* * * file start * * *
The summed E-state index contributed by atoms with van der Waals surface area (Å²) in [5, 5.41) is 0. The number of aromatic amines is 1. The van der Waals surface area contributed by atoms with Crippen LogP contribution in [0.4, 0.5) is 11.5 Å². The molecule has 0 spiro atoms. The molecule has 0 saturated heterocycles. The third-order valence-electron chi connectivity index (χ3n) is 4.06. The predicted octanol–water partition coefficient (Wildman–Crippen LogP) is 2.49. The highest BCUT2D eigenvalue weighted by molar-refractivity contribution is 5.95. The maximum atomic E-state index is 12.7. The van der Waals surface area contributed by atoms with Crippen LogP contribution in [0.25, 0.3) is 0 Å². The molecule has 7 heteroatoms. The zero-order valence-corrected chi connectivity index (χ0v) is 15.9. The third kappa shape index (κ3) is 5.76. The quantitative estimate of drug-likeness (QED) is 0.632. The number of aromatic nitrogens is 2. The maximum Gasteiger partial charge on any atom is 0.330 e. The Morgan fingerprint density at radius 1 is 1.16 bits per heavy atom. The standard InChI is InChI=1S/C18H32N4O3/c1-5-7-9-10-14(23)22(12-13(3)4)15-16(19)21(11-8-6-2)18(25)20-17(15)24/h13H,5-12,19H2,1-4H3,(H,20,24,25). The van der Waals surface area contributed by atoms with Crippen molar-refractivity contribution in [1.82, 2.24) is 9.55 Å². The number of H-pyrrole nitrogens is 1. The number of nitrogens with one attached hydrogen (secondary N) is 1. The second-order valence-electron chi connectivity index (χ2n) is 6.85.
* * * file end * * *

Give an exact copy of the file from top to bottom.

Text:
The summed E-state index contributed by atoms with van der Waals surface area (Å²) in [5, 5.41) is 0. The number of aromatic amines is 1. The van der Waals surface area contributed by atoms with Crippen LogP contribution in [0.4, 0.5) is 11.5 Å². The molecule has 0 spiro atoms. The molecule has 0 saturated heterocycles. The third-order valence-electron chi connectivity index (χ3n) is 4.06. The predicted octanol–water partition coefficient (Wildman–Crippen LogP) is 2.49. The highest BCUT2D eigenvalue weighted by molar-refractivity contribution is 5.95. The maximum atomic E-state index is 12.7. The van der Waals surface area contributed by atoms with Crippen LogP contribution in [0.25, 0.3) is 0 Å². The molecule has 7 heteroatoms. The zero-order valence-corrected chi connectivity index (χ0v) is 15.9. The third kappa shape index (κ3) is 5.76. The quantitative estimate of drug-likeness (QED) is 0.632. The number of aromatic nitrogens is 2. The maximum Gasteiger partial charge on any atom is 0.330 e. The Morgan fingerprint density at radius 1 is 1.16 bits per heavy atom. The standard InChI is InChI=1S/C18H32N4O3/c1-5-7-9-10-14(23)22(12-13(3)4)15-16(19)21(11-8-6-2)18(25)20-17(15)24/h13H,5-12,19H2,1-4H3,(H,20,24,25). The van der Waals surface area contributed by atoms with Crippen molar-refractivity contribution in [1.82, 2.24) is 9.55 Å². The number of H-pyrrole nitrogens is 1. The number of nitrogens with one attached hydrogen (secondary N) is 1. The second-order valence-electron chi connectivity index (χ2n) is 6.85.